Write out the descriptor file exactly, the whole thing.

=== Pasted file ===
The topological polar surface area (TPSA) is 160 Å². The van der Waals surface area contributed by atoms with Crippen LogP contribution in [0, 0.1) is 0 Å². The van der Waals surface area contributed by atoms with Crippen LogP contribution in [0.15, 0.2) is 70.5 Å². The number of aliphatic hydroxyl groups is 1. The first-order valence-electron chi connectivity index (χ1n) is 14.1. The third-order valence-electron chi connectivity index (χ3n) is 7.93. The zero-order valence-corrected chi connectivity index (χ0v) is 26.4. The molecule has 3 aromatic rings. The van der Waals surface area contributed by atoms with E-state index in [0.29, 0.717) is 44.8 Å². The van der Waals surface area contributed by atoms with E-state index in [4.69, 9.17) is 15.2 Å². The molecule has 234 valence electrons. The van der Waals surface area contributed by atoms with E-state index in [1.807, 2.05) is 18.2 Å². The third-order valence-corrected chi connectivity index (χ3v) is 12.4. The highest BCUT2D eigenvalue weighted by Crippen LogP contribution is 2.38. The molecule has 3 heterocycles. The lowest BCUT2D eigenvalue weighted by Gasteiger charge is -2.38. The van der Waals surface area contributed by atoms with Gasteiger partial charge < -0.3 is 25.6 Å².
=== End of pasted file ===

The topological polar surface area (TPSA) is 160 Å². The van der Waals surface area contributed by atoms with Crippen LogP contribution in [0, 0.1) is 0 Å². The van der Waals surface area contributed by atoms with Crippen LogP contribution in [0.15, 0.2) is 70.5 Å². The number of aliphatic hydroxyl groups is 1. The first-order valence-electron chi connectivity index (χ1n) is 14.1. The third-order valence-electron chi connectivity index (χ3n) is 7.93. The zero-order valence-corrected chi connectivity index (χ0v) is 26.4. The molecule has 3 aromatic rings. The van der Waals surface area contributed by atoms with E-state index in [0.29, 0.717) is 44.8 Å². The van der Waals surface area contributed by atoms with E-state index in [4.69, 9.17) is 15.2 Å². The molecule has 234 valence electrons. The van der Waals surface area contributed by atoms with E-state index in [1.807, 2.05) is 18.2 Å². The third-order valence-corrected chi connectivity index (χ3v) is 12.4. The highest BCUT2D eigenvalue weighted by Crippen LogP contribution is 2.38. The molecule has 3 heterocycles. The lowest BCUT2D eigenvalue weighted by Gasteiger charge is -2.38. The van der Waals surface area contributed by atoms with Gasteiger partial charge < -0.3 is 25.6 Å².